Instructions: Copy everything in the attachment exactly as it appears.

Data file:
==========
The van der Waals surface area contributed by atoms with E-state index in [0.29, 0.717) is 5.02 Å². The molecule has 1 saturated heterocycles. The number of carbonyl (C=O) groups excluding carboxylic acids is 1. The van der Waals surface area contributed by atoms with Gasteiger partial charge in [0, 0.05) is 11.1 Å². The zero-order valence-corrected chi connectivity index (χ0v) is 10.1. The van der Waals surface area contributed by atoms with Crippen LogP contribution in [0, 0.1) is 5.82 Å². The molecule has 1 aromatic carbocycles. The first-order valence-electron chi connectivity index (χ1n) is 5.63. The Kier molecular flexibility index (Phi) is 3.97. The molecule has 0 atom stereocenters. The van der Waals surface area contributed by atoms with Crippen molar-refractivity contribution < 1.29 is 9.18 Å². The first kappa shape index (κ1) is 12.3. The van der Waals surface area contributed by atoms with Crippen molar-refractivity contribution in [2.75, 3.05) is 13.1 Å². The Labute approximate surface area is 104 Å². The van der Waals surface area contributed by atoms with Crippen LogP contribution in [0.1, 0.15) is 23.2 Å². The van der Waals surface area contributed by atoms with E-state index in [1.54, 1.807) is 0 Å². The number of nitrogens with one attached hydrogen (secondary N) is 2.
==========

The van der Waals surface area contributed by atoms with E-state index in [0.29, 0.717) is 5.02 Å². The molecule has 1 saturated heterocycles. The number of carbonyl (C=O) groups excluding carboxylic acids is 1. The van der Waals surface area contributed by atoms with Gasteiger partial charge in [0, 0.05) is 11.1 Å². The zero-order valence-corrected chi connectivity index (χ0v) is 10.1. The van der Waals surface area contributed by atoms with Crippen LogP contribution in [0, 0.1) is 5.82 Å². The molecule has 1 aromatic carbocycles. The first-order valence-electron chi connectivity index (χ1n) is 5.63. The Kier molecular flexibility index (Phi) is 3.97. The molecule has 0 atom stereocenters. The van der Waals surface area contributed by atoms with Crippen molar-refractivity contribution < 1.29 is 9.18 Å². The first kappa shape index (κ1) is 12.3. The van der Waals surface area contributed by atoms with Crippen molar-refractivity contribution in [2.75, 3.05) is 13.1 Å². The Labute approximate surface area is 104 Å². The van der Waals surface area contributed by atoms with Crippen LogP contribution in [0.1, 0.15) is 23.2 Å². The van der Waals surface area contributed by atoms with E-state index in [1.54, 1.807) is 0 Å². The number of nitrogens with one attached hydrogen (secondary N) is 2.